I don’t think there was ever a conclusion as to what happened, and the thought occurred to me that perhaps the brand new filter had some contamination from manufacturing that killed the fish.

    I have a brand new FX4 standing by waiting to replace my Fluval 405 in my 75 gallon, but based on that thread and this one I think I will actually cycle the filter separately in an empty tank out of an abundance of caution.
     
  14. OP
    OP
    Mizzom

    MizzomValued MemberMember

    Wow! Very interesting! I was wondering myself if it could have had something to do with the filter being new. For sure, cycle your new filter in an empty tank. I wouldn’t want anyone to go through losing so many fish in such a short time as I did in less than a week. I really shouldn’t have added any new fish at all, but I thought because I had so much cycled media and beneficial bacteria to move to the new tank it would be okay. I was wrong.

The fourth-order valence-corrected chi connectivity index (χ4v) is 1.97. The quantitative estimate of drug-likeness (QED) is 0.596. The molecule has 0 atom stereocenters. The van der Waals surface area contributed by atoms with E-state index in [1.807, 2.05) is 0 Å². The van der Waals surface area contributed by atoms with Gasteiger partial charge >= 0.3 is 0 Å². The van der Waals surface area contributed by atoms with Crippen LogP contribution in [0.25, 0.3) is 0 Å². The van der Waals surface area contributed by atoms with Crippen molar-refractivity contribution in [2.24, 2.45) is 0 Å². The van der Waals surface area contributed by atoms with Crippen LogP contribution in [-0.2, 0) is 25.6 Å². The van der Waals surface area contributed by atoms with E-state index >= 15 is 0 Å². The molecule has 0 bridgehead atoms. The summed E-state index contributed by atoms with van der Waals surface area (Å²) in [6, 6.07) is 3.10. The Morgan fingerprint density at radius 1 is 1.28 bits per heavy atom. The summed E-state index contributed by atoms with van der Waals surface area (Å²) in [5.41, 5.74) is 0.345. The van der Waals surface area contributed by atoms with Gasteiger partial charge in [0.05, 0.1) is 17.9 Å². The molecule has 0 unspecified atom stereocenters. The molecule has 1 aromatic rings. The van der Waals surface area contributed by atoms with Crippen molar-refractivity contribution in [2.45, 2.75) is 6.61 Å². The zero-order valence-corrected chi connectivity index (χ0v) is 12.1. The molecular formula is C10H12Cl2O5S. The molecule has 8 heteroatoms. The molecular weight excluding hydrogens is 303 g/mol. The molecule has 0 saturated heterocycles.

Thank you for this info. I lost the fire eel. I will definitely get a peacock eel next time after I’m sure my tank settles in. Do you keep your two eels in the same tank?
     
    Last edited by a moderator: Jul 21, 2019
  15. RSababady

    RSababadyWell Known MemberMember

    Seems to be a lot happening! I am going to address a couple of items separately below:

    Your pH is not extremely high. It is on the high-ish side, but as long as it is stable, you should be ok. Swings in pH affect fish in the short term more that having a slight higher that normative pH values for any specific type of fish. Don't worry about it.

    I have a hospital tank that I use for sick and new fish. I keep it dry until required. When I need it, I pour water from the main tank into the hospital tank, so sick fish don't stress out due to a change in water conditions and new fish get acclimatised to my main tank water conditions.